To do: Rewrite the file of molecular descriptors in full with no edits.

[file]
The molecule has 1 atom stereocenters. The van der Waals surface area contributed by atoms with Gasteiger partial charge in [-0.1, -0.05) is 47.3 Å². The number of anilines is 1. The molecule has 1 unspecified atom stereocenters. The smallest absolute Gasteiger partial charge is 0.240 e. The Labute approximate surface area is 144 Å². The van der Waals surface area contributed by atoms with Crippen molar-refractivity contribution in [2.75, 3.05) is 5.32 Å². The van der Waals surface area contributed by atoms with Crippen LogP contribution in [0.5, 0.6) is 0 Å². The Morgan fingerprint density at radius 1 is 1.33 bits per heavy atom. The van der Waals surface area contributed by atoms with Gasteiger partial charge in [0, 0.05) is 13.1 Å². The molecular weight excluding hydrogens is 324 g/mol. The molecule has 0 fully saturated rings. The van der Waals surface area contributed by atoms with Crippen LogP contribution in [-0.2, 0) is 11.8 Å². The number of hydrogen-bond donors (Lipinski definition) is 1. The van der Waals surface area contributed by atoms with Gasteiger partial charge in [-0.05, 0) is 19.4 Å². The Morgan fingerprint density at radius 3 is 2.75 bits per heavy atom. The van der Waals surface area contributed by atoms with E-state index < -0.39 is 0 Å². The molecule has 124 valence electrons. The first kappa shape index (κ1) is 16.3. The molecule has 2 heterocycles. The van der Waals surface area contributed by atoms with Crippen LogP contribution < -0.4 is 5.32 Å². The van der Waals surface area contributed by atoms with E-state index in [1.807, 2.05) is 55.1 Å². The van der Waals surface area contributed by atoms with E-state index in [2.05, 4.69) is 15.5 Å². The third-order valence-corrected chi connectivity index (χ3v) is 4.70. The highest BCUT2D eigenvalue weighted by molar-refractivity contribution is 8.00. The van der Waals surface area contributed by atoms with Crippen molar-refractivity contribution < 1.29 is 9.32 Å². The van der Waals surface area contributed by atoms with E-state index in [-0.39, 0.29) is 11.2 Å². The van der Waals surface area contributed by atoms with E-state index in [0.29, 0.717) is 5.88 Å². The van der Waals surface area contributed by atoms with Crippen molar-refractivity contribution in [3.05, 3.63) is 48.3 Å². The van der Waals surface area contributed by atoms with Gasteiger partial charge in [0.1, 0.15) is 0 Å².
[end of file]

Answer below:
The molecule has 1 atom stereocenters. The van der Waals surface area contributed by atoms with Gasteiger partial charge in [-0.1, -0.05) is 47.3 Å². The number of anilines is 1. The molecule has 1 unspecified atom stereocenters. The smallest absolute Gasteiger partial charge is 0.240 e. The Labute approximate surface area is 144 Å². The van der Waals surface area contributed by atoms with Crippen molar-refractivity contribution in [2.75, 3.05) is 5.32 Å². The van der Waals surface area contributed by atoms with Crippen LogP contribution in [0.5, 0.6) is 0 Å². The Morgan fingerprint density at radius 1 is 1.33 bits per heavy atom. The van der Waals surface area contributed by atoms with Gasteiger partial charge in [0, 0.05) is 13.1 Å². The molecular weight excluding hydrogens is 324 g/mol. The molecule has 0 fully saturated rings. The van der Waals surface area contributed by atoms with Crippen LogP contribution in [-0.2, 0) is 11.8 Å². The number of hydrogen-bond donors (Lipinski definition) is 1. The van der Waals surface area contributed by atoms with Gasteiger partial charge in [-0.05, 0) is 19.4 Å². The Morgan fingerprint density at radius 3 is 2.75 bits per heavy atom. The van der Waals surface area contributed by atoms with E-state index < -0.39 is 0 Å². The molecule has 124 valence electrons. The first kappa shape index (κ1) is 16.3. The molecule has 2 heterocycles. The van der Waals surface area contributed by atoms with Crippen LogP contribution < -0.4 is 5.32 Å². The van der Waals surface area contributed by atoms with E-state index in [1.807, 2.05) is 55.1 Å². The van der Waals surface area contributed by atoms with E-state index in [2.05, 4.69) is 15.5 Å². The third-order valence-corrected chi connectivity index (χ3v) is 4.70. The highest BCUT2D eigenvalue weighted by molar-refractivity contribution is 8.00. The van der Waals surface area contributed by atoms with Crippen molar-refractivity contribution < 1.29 is 9.32 Å². The van der Waals surface area contributed by atoms with E-state index in [-0.39, 0.29) is 11.2 Å². The van der Waals surface area contributed by atoms with E-state index in [0.29, 0.717) is 5.88 Å². The van der Waals surface area contributed by atoms with Crippen molar-refractivity contribution in [3.05, 3.63) is 48.3 Å². The van der Waals surface area contributed by atoms with Gasteiger partial charge in [0.1, 0.15) is 0 Å².